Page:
Secondly, ten seasoned biblical counselors wrote case studies of some of the most difficult cases they encountered in their ministries and demonstrated the sufficiency of the Word of God to address the needs presented and to change the hearts and lives of the individuals.  The cases are indeed difficult, covering topics like sexual abuse, post-partum depression, anorexia, obsessive-compulsive disorder, homosexuality, dissociative identity disorder, and more.

Throughout these chapters there are multiple encouragements about counseling hard cases.  There is encouragement to perseverance.  When Laura Hendriksen writes about meeting with “Mariana” 58 times [p. 30], I am reminded that the processes of transformation and sanctification are often slow.  It is not the task of the counselor to produce change, but to persevere in faithfully and gently teaching the Scriptures so that the counselee might hear the truth many times in many different ways, and be lured to repentance (cf. 2 Tim. 2:24-26).

These chapters also provide encouragement with specific counseling advice.  The pages of my book are doted with the letters “HW” — an indicator to me of homework assignments that might be relevant to my own counselees that might be struggling with similar problems.  So I have gained helpful reading assignments and Bible studies to do with many of these problems.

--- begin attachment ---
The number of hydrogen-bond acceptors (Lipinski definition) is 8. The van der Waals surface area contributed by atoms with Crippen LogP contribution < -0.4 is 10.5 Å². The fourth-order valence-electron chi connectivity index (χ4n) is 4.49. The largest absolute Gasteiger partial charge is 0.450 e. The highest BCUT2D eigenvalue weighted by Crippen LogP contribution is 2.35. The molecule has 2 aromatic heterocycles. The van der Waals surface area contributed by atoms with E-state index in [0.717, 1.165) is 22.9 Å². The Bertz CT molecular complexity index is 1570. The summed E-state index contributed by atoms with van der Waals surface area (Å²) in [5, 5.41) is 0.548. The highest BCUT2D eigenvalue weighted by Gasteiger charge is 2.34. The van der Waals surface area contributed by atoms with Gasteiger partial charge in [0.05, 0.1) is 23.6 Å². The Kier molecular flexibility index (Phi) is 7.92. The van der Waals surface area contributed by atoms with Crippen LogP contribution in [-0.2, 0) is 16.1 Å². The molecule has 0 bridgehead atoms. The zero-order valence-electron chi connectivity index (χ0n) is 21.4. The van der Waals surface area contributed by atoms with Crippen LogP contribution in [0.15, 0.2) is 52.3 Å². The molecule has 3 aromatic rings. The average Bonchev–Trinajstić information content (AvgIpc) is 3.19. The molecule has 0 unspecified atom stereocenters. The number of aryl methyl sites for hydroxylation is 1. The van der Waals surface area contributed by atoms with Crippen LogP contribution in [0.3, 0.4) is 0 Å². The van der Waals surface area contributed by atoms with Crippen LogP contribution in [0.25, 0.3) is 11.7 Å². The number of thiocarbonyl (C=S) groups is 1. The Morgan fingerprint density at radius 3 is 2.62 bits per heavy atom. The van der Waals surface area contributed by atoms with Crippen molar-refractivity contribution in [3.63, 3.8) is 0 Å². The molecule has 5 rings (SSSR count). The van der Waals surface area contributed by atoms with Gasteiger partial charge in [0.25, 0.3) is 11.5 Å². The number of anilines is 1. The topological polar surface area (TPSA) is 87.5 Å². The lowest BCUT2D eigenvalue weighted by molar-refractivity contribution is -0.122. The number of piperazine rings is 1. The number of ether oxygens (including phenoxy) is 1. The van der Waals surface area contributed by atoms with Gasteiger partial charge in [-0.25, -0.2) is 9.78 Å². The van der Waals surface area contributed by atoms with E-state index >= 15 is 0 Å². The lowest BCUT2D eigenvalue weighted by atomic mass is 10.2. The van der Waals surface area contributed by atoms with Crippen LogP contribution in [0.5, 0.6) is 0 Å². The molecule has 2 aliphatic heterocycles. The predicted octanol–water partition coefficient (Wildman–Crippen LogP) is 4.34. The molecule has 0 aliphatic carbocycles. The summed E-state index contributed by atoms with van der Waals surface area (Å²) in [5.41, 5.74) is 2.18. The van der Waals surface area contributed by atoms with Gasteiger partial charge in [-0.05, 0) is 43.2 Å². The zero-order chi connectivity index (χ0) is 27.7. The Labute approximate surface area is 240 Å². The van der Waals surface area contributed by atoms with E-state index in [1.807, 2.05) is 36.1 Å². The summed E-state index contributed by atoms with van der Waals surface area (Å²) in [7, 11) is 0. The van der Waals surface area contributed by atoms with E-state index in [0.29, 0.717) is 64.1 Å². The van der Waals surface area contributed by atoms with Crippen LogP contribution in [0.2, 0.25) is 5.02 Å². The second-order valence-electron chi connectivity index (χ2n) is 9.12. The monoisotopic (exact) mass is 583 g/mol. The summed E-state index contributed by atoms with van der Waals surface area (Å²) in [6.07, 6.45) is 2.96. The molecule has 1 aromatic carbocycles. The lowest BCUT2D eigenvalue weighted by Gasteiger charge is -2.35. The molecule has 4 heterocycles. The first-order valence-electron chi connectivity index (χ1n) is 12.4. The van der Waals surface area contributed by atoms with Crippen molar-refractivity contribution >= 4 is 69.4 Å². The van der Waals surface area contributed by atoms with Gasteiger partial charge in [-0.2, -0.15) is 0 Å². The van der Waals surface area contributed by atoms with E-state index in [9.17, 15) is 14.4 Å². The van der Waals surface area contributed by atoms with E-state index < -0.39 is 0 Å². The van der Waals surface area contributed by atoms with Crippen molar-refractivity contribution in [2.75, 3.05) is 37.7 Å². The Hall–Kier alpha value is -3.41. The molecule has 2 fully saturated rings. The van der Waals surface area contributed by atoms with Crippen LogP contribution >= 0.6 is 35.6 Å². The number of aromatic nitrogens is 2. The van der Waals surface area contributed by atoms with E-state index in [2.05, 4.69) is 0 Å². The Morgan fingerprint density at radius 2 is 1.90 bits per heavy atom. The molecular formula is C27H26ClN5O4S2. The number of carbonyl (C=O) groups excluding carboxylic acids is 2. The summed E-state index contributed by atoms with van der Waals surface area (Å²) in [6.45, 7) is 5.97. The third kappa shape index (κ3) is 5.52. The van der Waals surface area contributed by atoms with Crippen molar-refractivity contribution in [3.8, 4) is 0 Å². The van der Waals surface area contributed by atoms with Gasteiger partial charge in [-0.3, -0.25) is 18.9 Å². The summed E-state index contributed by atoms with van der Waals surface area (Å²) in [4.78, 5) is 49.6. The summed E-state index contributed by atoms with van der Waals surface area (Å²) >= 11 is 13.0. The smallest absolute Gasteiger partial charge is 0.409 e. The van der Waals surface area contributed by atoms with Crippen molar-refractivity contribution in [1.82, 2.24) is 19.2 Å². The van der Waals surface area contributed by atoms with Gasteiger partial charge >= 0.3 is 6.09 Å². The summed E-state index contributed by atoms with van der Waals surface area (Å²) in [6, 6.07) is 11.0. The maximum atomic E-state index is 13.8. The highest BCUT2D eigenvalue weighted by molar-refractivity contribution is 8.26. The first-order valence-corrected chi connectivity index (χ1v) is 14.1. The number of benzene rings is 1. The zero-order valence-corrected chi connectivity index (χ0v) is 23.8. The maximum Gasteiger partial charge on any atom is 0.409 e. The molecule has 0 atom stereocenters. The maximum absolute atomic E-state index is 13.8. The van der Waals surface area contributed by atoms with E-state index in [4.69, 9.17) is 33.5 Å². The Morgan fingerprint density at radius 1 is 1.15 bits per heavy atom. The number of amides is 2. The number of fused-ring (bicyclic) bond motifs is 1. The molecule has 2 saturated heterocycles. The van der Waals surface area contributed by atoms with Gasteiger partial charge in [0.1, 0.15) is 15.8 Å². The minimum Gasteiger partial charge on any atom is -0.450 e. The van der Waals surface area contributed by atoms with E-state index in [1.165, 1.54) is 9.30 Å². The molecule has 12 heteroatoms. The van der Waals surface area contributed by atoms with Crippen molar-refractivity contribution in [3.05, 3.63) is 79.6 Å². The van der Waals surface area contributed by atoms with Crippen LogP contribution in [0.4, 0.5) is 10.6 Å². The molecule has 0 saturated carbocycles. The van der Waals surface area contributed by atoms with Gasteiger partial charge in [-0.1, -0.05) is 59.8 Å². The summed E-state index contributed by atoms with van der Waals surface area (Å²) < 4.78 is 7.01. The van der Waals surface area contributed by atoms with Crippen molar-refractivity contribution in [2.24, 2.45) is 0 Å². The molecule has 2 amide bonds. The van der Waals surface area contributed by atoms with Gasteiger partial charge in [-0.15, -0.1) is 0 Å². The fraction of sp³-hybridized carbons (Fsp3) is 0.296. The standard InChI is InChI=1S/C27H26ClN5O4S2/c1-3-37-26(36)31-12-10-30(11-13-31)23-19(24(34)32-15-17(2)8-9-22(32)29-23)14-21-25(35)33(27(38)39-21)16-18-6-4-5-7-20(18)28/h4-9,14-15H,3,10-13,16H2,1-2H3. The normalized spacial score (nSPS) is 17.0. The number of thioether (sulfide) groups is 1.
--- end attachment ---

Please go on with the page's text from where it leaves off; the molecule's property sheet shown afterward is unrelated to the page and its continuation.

And these chapters remind me that even the most persistent counseling problems are often rooted in basic sanctification principles.  So even a case as complicated and unusual as something as Dissociative Identity Disorder might emanate from things as basic as pride & humility, guilt & shame, and false refuges & worship. [pp. 214-22]

I’ve been pastoring and counseling for 22 years.  God’s grace has seen me through these years of ministry, but this book is not only a welcome addition now; it also would have been an even greater welcome two decades ago.

Read this book if you need to see demonstrations of the manifold ways the Scriptures are all-sufficient for all the problems of life.

One thought on “Book Review: Counseling the Hard Cases

  1. As someone new to Biblical Counseling this book was extremely helpful. The case studies give lots of great ideas about how to approach a counselee and their problems, work through the problem, and (as said above) homework ideas. The book gave me confidence in the sufficiency of the word in the most challenging problems people face while also giving specifics about how to go about that work.